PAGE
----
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Crystal habit
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In , crystal habit is the characteristic external shape of an individual or crystal group. A single crystal's habit is a description of its general shape and its crystallographic forms, plus how well developed each form is.

Recognizing the habit may help in identifying a . When the faces are well-developed due to uncrowded growth a crystal is called , one with partially developed faces is subhedral, and one with undeveloped crystal faces is called anhedral. The long axis of a euhedral quartz crystal typically has a six-sided prismatic habit with parallel opposite faces. Aggregates can be formed of individual crystals with euhedral to anhedral grains. The arrangement of crystals within the aggregate can be characteristic of certain minerals. For example, minerals used for insulation often grow in a fibrous habit, a mass of very fine fibers.Klein, Cornelis, 2007, Minerals and Rocks: Exercises in Crystal and Mineral Chemistry, Crystallography, X-ray Powder Diffraction, Mineral and Rock Identification, and Ore Mineralogy, Wiley, third edition, Wenk, Hans-Rudolph and Andrei Bulakh, 2004, Minerals: Their Constitution and Origin, Cambridge, first edition,

The terms used by mineralogists to report crystal habits describe the typical appearance of an ideal mineral. Recognizing the habit can aid in identification as some habits are characteristic. Most minerals, however, do not display ideal habits due to conditions during . Euhedral crystals formed in uncrowded conditions with no adjacent crystal grains are not common; more often faces are poorly formed or unformed against adjacent grains and the mineral's habit may not be easily recognized. Factors influencing habit include: a combination of two or more crystal forms; trace impurities present during growth; and growth conditions (i.e., heat, pressure, space); and specific growth tendencies such as growth striations. Minerals belonging to the same crystal system do not necessarily exhibit the same habit. Some habits of a mineral are unique to its variety and locality: For example, while most form elongate barrel-shaped crystals, those found in form stout tabular crystals. Ordinarily, the latter habit is seen only in . Sapphire and ruby are both varieties of the same mineral: .

Some minerals may replace other existing minerals while preserving the original's habit: this process is called . A classic example is tiger's eye , replaced by . While quartz typically forms prismatic (elongate, prism-like) crystals, in tiger's eye the original fibrous habit of crocidolite is preserved.

The names of crystal habits are derived from:

  • Predominant crystal faces (prism – prismatic, pyramid – pyramidal and pinacoid – platy)
  • Crystal forms (cubic, octahedral, dodecahedral)
  • Aggregation of crystals or aggregates (fibrous, botryoidal, radiating, massive)
  • Crystal appearance (foliated/lamellar (layered), dendritic, bladed, acicular, lenticular, tabular (tablet shaped))


List of crystal habits
Acicular Needle-like, slender and/or tapered,

Like embedded almonds, subhedral
Bladed Blade-like, slender and flattened,
or globular Grape-like, hemispherical masses, , , , , ,
Columnar Similar to fibrous: Long, slender prisms often with parallel growth, /Selenite
Coxcomb Aggregated flaky or tabular crystals closely spaced.,
Cubic shape, ,
Dendritic or arborescent Tree-like, branching in one or more direction from central point and other -oxide minerals, , native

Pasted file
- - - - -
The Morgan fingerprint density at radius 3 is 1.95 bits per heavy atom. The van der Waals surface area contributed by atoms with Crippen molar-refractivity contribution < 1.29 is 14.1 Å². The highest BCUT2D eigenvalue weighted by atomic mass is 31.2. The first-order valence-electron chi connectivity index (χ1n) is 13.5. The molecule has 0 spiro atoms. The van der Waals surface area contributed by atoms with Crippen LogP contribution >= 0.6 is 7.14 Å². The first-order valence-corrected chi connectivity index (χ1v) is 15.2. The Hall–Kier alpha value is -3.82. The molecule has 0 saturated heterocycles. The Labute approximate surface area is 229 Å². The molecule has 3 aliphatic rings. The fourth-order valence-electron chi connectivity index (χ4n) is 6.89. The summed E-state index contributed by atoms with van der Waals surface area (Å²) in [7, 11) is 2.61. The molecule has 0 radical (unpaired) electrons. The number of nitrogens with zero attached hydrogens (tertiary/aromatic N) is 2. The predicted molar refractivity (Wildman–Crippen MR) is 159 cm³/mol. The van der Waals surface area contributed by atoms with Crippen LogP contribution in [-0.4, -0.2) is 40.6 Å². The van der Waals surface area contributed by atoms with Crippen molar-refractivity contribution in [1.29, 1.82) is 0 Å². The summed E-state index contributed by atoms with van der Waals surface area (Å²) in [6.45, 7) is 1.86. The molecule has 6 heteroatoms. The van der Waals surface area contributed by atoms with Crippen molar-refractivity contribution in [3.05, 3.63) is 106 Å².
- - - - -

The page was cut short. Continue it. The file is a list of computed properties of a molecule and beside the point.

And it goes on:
Dodecahedral Rhombic dodecahedron, 12-sided
Drusy or encrustation Aggregate of minute crystals coating a surface or cavity, , ,
Enantiomorphic Mirror-image habit (i.e. ) and optical characteristics; right- and left-handed crystalsQuartz, ,
Equant, stout Length, width, and breadth roughly equal,
Fibrous Extremely slender prisms, (i.e. )
Filiform or capillary Hair-like or thread-like, extremely finemany
Foliated or micaceous or lamellar (layered) Layered structure, parting into thin sheets (, , etc.)
Granular Aggregates of anhedral crystals in matrix,
Hemimorphic Doubly terminated crystal with two differently shaped ends,
Hexagonal shape, six-sided,
Like cubic, but outer portions of cubes grow faster than inner portions, creating a concavity, , synthetic
Mammillary Breast-like: surface formed by intersecting partial spherical shapes, larger version of botryoidal, also concentric layered aggregates,
Massive or compact Shapeless, no distinctive external crystal shape, , ,
Nodular or tuberose Deposit of roughly spherical form with irregular protuberances, various
Octahedral , eight-sided (two pyramids base to base),
Platy Flat, tablet-shaped, prominent pinnacoid
Plumose Fine, feather-like scales, ,
Prismatic Elongate, prism-like: well-developed crystal faces parallel to the vertical axis,
Pseudo-hexagonal Hexagonal appearance due to cyclic twinning,
Radiating or divergent Radiating outward from a central point, suns
Reniform or colloform Similar to botryoidal/mamillary: intersecting kidney-shaped masses, ,
Reticulated Crystals forming net-like intergrowths
Rosette or lenticular (lens shaped crystals) Platy, radiating rose-like aggregate, (i.e. Desert rose)
Sphenoid Wedge-shaped
Stalactitic Forming as stalactites or stalagmites; cylindrical or cone-shaped, , Malachite
Stellate Star-like, radiating,
Striated Not a habit per se, but a condition of lines that can grow on certain crystal faces on certain minerals, , , ,
Tabular (also stubby or blocky) More elongated than equant, slightly longer than wide, flat tablet-shaped,
Tetrahedral -shaped crystals, ,
Wheat sheaf Aggregates resembling hand-reaped wheat sheaves


See also

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